The California Independent System Operator (ISO) has declared a statewide Stage 2 Emergency for the rest of today and is urgently appealing to consumers to conserve energy immediately to avert or limit power outages today. Extreme weather conditions are challenging a compromised electrical grid, leading to likely power outages.
According to ISO, if system conditions do not improve, the ISO will declare a Stage 3 Emergency, including rotating power outages. The ISO is working closely with utilities and neighboring power systems to manage the strain on the grid and to limit any potential power disruptions.
The ISO also called a Flex Alert, a voluntary call to consumers to conserve electricity, from 3pm to 10pm today through Wednesday, August 19. During this time, consumers are urged to set air conditioner thermostats to 78 degrees or higher, turn off unnecessary lights, and defer use of major appliances.
With an extreme heat wave continuing across California, officials said more rolling blackouts are “imminent” as state officials struggle to secure additional electricity amid the worst power crisis in nearly 20 years.
In addition to record heat and fire weather conditions, California Governor Gavin Newsom blamed the state’s desire to use more green energy for part of the crisis. Yesterday, Governor Newsom called the power crisis “unacceptable” and pledged a full investigation into the cause of the shortage. “We’ve always maintained that, a golden oldie, you can’t control the weather, but you can prepare for the weather events,” he said. “And let me just make this crystal clear: We failed to predict and plan (for) these shortages, and that’s simply unacceptable.”
Newsom said the power crisis is a consequence of the state’s transition from carbon-emitting gas plants to cleaner sources of energy , adding that the recent hot weather this week has exposed “gaps in terms of that reliability.”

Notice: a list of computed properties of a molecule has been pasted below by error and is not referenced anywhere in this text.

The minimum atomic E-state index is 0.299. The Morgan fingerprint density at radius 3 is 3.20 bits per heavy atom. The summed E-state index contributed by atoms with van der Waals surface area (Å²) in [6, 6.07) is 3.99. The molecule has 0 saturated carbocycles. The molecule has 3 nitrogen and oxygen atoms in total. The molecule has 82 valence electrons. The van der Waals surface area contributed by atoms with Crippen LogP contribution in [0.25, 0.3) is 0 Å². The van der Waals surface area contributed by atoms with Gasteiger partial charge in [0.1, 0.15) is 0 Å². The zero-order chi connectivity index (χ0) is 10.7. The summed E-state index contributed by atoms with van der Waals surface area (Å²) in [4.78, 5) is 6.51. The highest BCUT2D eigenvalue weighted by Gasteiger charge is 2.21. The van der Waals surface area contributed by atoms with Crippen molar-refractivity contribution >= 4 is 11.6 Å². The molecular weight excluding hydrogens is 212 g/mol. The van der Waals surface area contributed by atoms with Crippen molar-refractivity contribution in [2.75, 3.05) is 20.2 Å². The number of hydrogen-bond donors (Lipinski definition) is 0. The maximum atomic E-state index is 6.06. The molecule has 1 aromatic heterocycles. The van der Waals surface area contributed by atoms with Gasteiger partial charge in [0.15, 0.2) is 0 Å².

“We cannot sacrifice reliability as we move forward in this transition,” he said. “And we’re going to be much more aggressive in focusing our efforts and our intention in making sure that is the case.”
Assemblyman Jim Patterson of Fresno shares Newsom’s frustration with renewable energy dependence. “You can’t run a 21st century economy that’s the fifth largest on the planet with wind and solar,” he said yesterday. “I have been warning over and over again that the policies coming out of the democrat-controlled legislature and Governors’ office are creating the conditions for blackouts and brownouts and here we are seeing the evidence,” Patterson says. Patterson is the Vice-Chair of the Committee on Utilities and Energy.
When the sun sets and the winds go calm, those renewable sources are no longer able to provide the grid with electricity. While the sun may set, hot temperatures linger along with the demand from consumers to keep things cool. But without the grid being supplied with energy, a shortage like the one occurring this week happens. With insufficient electrical generation from traditional energy sources such as natural gas, there’s not enough power to get around the state to all customers.
Beyond electricity shortages, there’s also a continued fear that fire weather conditions could spark new fires from falling or failing electrical wires or equipment. Last spring, fire officials concluded that equipment operated by PG&E caused the most destructive wildfire in California’s history: the Camp Fire of 2018. That fire killed 85 people, left several firefighters injured, and destroyed more than 150,000 acres across portions of northern California. Investigators determined that PG&E-controlled electrical transmission lines near the community of Pulga, located nearly 100 miles north of Sacramento, sparked the fire. Dry vegetation, strong winds and low humidity created a perfect fire weather scenario, creating a fast-moving conflagration that burned through the communities of Concow, Paradise and Magalia. Due to that fire, utilities have adopted a controversial policy of killing portions of the grid to prevent future tragedies from occurring.
Just last October, California utility PG&E threatened to cut-off most power in the grid due to fire weather risks. More dry, windy conditions during the day could force utilities to shut down portions of the grid this week, adding additional stress to an already stressed-out and compromised grid.